'Agent Lusardi complained to Sotelo about doing business with a 19 year old female addict and for the postponement of the sale. Sotelo indicated that he understood Lusardi's concern and for that reason he came himself. Sotelo also stated that he had a large scale operation and his own chemist in the Culiacan area in Mexico and that he purchased his heroin in uncut quantities.


'He further told the agent that he had approximately 100 ounces of uncut heroin in Los Angeles and had several people working for him, but rarely sold his narcotics personally.


'Co-defendant Sotelo did not have the 20 ounces with him, but made a telephone call to have it delivered. A few minutes later, co-defendant Prince arrived in a 1966 blue Malibu. Sotelo went across the street to meet him and was given a rolled-up paper bag. Sotelo re-entered the house with the paper bag containing 20 ounces of heroin, or 648.4 grams, and gave it to Agent Lusardi.


'Meanwhile, Agent Tryal, who remained in the living room with co-defendant Hovsepian and defendant CAMARILLO, was advised by defendant CAMARILLO that in the future transactions would be done quickly and promptly. In response to Agent Tryal's inquiry with regard to the quality of the heroin to be purchased that day, defendant CAMARILLO stated that the heroin had been cut three times and was of medium quality.


'Defendant CAMARILLO further stated that purchases of better heroin could be made, but the price would be higher and that he could supply large amounts of cocaine as well as heroin. He explained that he and Sotelo received large amounts of heroin periodically from a source of supply in Mexico. Co-defendant Hovsepian, in the same conversation, stated that the heroin was a short distance away and co-defendant Sotelo would make a telephone call and his partner would deliver the heroin within a short time.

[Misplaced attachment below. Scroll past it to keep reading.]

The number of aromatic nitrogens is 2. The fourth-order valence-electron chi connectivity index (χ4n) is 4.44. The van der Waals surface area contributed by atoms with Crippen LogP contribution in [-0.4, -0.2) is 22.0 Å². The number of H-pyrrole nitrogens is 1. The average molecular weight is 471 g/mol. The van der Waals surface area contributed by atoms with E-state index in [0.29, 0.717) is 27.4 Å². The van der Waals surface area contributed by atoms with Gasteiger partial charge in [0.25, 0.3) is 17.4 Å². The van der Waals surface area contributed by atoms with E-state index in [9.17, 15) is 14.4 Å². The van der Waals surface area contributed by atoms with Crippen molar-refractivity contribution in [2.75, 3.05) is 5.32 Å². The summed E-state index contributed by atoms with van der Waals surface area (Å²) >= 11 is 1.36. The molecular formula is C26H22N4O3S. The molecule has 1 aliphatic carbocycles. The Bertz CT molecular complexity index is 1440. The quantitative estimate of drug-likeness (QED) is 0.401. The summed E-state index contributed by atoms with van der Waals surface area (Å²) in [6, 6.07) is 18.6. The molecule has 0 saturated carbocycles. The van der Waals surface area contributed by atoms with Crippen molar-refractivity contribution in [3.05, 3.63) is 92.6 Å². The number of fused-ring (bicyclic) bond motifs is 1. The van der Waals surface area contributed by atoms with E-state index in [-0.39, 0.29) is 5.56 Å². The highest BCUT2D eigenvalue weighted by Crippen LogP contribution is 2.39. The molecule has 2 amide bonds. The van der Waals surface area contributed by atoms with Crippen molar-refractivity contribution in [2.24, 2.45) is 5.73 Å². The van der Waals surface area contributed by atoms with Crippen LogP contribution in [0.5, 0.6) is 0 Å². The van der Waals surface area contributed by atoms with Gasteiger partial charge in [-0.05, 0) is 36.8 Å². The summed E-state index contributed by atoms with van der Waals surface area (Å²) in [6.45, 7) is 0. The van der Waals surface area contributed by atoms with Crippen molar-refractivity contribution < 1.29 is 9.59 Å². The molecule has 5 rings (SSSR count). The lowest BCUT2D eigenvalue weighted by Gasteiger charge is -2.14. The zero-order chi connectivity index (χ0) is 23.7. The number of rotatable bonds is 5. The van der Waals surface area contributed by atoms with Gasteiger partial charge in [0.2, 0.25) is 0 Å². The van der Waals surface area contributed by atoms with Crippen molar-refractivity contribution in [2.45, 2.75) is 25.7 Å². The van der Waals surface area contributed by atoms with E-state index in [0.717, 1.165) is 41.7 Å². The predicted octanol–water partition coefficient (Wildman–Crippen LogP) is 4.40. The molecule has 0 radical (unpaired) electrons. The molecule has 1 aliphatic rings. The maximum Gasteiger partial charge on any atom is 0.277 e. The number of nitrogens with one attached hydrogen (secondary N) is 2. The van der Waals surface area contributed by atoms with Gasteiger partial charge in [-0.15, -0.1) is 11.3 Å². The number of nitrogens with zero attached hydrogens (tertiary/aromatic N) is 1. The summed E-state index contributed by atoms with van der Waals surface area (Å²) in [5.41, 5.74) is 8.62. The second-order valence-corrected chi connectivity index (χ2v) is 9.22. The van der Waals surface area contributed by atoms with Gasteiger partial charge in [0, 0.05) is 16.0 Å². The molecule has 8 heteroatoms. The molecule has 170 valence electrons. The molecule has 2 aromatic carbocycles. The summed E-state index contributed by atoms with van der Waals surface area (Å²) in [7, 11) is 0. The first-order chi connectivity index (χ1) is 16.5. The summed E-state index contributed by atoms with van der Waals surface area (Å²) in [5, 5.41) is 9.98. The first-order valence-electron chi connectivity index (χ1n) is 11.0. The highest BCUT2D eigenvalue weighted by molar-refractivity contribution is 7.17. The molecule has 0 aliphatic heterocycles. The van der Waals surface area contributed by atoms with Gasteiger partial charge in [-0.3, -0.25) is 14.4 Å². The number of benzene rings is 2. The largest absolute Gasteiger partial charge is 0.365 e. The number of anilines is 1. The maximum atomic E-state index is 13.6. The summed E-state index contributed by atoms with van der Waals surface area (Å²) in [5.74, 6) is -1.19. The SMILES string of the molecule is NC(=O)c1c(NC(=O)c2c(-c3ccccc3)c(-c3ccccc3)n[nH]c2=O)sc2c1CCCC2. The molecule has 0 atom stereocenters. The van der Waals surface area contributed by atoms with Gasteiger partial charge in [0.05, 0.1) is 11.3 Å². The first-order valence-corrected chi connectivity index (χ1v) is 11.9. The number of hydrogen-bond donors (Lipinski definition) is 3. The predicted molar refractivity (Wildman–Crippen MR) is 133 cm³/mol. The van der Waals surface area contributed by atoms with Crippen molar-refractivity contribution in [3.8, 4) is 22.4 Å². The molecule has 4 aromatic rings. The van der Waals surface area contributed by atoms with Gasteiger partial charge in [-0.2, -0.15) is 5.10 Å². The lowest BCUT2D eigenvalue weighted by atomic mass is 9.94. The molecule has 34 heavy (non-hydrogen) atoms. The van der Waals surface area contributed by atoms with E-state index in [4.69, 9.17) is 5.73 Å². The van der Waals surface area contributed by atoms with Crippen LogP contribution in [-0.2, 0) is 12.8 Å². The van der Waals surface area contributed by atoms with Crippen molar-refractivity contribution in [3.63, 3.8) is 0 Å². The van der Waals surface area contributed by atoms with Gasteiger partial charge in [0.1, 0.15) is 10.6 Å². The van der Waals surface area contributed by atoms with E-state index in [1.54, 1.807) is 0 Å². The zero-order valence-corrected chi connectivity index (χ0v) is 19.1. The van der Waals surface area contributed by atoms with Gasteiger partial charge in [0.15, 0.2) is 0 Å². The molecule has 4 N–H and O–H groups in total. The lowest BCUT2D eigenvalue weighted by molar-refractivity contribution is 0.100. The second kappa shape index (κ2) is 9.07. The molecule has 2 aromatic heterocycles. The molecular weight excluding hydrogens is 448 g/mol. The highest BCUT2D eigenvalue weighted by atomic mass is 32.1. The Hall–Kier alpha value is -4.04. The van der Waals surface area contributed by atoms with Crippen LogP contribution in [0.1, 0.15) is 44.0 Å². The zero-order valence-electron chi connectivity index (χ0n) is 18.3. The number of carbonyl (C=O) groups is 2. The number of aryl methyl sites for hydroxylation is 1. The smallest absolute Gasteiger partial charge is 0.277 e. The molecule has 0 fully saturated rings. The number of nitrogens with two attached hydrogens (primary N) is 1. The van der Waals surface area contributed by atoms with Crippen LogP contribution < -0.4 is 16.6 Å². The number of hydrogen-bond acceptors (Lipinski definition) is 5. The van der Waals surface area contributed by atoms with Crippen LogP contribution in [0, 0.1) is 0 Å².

'All the defendants were arrested when Agent Tryal left the Judd residence and returned with other agents. No order form had been requested for the purchase of narcotics.'


It thus appears from the Government's statement that there is no evidence in the record that at any time appellant received, concealed, or facilitated the concealment or transportation of the heroin mentioned in the three counts. There is no evidence in the record that appellant sold, or facilitated the sale to the Federal Agent of such heroin. There is no evidence in the record that appellant at any time had actual or constructive possession of said heroin. The only theory upon which the judgment of conviction can be sustained is to hold that under the evidence the appellant aided and abetted the commission, by another person or persons, of the offenses charged.


The most that can be said of the Government's statement is that appellant was present in Judd's house on September 19, 1969, when Lusardi, the Federal Agent, and Sotelo, in another room, out of the presence of appellant, consummated the purchase and sale of the heroin described in Counts Four, Five and Six. There is no evidence that appellant's conversation with Agent Tryal in any manner facilitated the purchase of the heroin by Agent Lusardi. Camarillo's statements to Tryal about future illicit transactions cannot be said to have in any way aided and abetted the commission of the offenses charged.


From our review of the record, it falls short of establishing that appellant aided or abetted another person or persons in the commission of the offenses charged.


In United States v. Garguilo, 310 F.2d 249 (2d Cir. 1962), at 253, the Court said:


'But knowledge that a crime is being committed, even when coupled with presence at the scene, is generally not enough to constitute aiding and abetting. In Nye & Nissen v. United States, 336 U.S. 613, 619, 69 S.Ct. 766, 93 L.Ed. 919 (1949), the Supreme Court said, quoting Judge Learned Hand in United States v. Peoni, 100 F.2d 401, 402 (2 Cir. 1938):


'In order to aid and abet another to commit a crime it is necessary that a defendant 'in some sort associate himself with the venture, that he participate in it as in something that he wishes to bring about, that he seek by his action to make it succeed."'.


See also: United States v. Ragland, 375 F.2d 471, 477-478 (2d Cir. 1967); Chavez v. United States, 275 F.2d 813, 815, 817 (9th Cir. 1960).


Our holding that the evidence is insufficient to sustain the conviction makes it unnecessary to discuss the propriety of the instructions given to the jury.


The judgment of conviction of appellant is hereby vacated and the cause is remanded to the district court with instructions to dismiss the indictment against him.